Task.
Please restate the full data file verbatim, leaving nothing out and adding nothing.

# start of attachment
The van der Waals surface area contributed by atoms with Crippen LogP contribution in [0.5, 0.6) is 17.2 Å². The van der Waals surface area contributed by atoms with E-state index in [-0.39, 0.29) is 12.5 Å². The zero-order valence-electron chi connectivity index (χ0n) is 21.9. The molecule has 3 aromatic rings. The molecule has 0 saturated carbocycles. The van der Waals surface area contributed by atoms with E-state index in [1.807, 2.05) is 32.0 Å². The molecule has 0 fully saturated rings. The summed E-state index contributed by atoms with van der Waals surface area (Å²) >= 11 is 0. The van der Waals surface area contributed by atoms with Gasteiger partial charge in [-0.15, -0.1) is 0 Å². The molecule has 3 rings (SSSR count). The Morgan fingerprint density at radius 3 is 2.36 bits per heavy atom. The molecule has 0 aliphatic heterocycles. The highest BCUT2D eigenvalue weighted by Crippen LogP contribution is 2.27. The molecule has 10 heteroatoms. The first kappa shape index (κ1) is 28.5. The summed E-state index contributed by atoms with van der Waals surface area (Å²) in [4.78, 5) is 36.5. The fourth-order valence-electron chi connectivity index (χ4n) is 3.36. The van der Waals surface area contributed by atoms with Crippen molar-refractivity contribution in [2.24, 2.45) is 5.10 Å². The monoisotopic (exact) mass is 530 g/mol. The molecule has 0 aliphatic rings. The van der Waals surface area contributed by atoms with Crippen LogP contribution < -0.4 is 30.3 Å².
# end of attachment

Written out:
The van der Waals surface area contributed by atoms with Crippen LogP contribution in [0.5, 0.6) is 17.2 Å². The van der Waals surface area contributed by atoms with E-state index in [-0.39, 0.29) is 12.5 Å². The zero-order valence-electron chi connectivity index (χ0n) is 21.9. The molecule has 3 aromatic rings. The molecule has 0 saturated carbocycles. The van der Waals surface area contributed by atoms with E-state index in [1.807, 2.05) is 32.0 Å². The molecule has 0 fully saturated rings. The summed E-state index contributed by atoms with van der Waals surface area (Å²) >= 11 is 0. The van der Waals surface area contributed by atoms with Gasteiger partial charge in [-0.15, -0.1) is 0 Å². The molecule has 3 rings (SSSR count). The Morgan fingerprint density at radius 3 is 2.36 bits per heavy atom. The molecule has 0 aliphatic heterocycles. The highest BCUT2D eigenvalue weighted by Crippen LogP contribution is 2.27. The molecule has 10 heteroatoms. The first kappa shape index (κ1) is 28.5. The summed E-state index contributed by atoms with van der Waals surface area (Å²) in [4.78, 5) is 36.5. The fourth-order valence-electron chi connectivity index (χ4n) is 3.36. The van der Waals surface area contributed by atoms with Crippen molar-refractivity contribution in [2.24, 2.45) is 5.10 Å². The monoisotopic (exact) mass is 530 g/mol. The molecule has 0 aliphatic rings. The van der Waals surface area contributed by atoms with Crippen LogP contribution < -0.4 is 30.3 Å².